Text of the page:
Rosamond Entwhistle
I find many of the comments posted on this subject entirely inappropriate- Our native wildlife such as wild boar & squirrels should not be 'spit roasted' as has been written- we should appreciate & embrace wildlife. We have farm animals to eat.

James Westall
The big dilemna with wild boar is whether to flash fry with rosemary & garlic or to slow cook. Having said that of course, you can't beat a fine spit roast. yummmm....

Morgan Write
I think the boar belong to the native inhabitants of their area. If one of the Ruardean Hill ones were were humanely despatched I'd gladly spit roast it with my butcher friend and freely distribute it at the Malt Shovel & to all the native customers on my old milk round. This could be the chance to unite the native community!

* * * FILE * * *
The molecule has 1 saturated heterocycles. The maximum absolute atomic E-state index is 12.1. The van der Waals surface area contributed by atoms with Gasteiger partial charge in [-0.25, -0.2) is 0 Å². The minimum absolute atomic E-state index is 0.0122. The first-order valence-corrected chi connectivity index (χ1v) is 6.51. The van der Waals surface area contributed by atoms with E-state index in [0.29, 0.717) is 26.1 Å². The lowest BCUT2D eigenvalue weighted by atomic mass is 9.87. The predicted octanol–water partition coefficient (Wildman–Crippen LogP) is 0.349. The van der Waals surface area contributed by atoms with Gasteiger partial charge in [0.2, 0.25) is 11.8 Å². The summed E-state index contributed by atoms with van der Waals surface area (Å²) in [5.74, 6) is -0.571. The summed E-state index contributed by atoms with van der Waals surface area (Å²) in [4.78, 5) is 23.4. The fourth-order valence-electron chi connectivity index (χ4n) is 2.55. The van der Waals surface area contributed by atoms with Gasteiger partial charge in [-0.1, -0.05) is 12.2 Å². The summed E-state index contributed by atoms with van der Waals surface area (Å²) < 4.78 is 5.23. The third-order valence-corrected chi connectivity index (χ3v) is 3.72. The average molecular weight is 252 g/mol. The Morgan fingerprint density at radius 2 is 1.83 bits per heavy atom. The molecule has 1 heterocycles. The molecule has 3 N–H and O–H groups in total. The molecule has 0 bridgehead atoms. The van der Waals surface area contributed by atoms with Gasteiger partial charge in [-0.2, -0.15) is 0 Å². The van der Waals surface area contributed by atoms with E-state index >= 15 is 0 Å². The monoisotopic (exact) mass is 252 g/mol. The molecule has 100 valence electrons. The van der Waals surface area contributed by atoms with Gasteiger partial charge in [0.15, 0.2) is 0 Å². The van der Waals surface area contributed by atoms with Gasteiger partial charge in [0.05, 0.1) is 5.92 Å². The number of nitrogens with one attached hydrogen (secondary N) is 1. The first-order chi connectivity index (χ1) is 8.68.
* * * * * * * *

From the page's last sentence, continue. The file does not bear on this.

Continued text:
G. Matlock
While it's nice of these American punkettes to come & tell us love these wild swine I don't think she'd like it if her grandkid got munched by these animals. If they belonged here they'd always have been here. It's time for a shooting party followed by a good spit roast I'd say

While i agree with some of Rob's sentiments, we must remember that wild boar have not roamed wild in this country for a considerable time. Our ecosystems have changed considerably since then, and whilst their existence in the past may have been largely in harmony with their surroundings, their existence NOW may not be so harmonious. So we need to be wary, and perhaps make a decision on whether we protect what natural environment we have in the present, or what we had in centuries gone by. I agree that it is more than disappointing when any species is eradicated by man, but our introductions have usually caused more problems.

Paul Bennett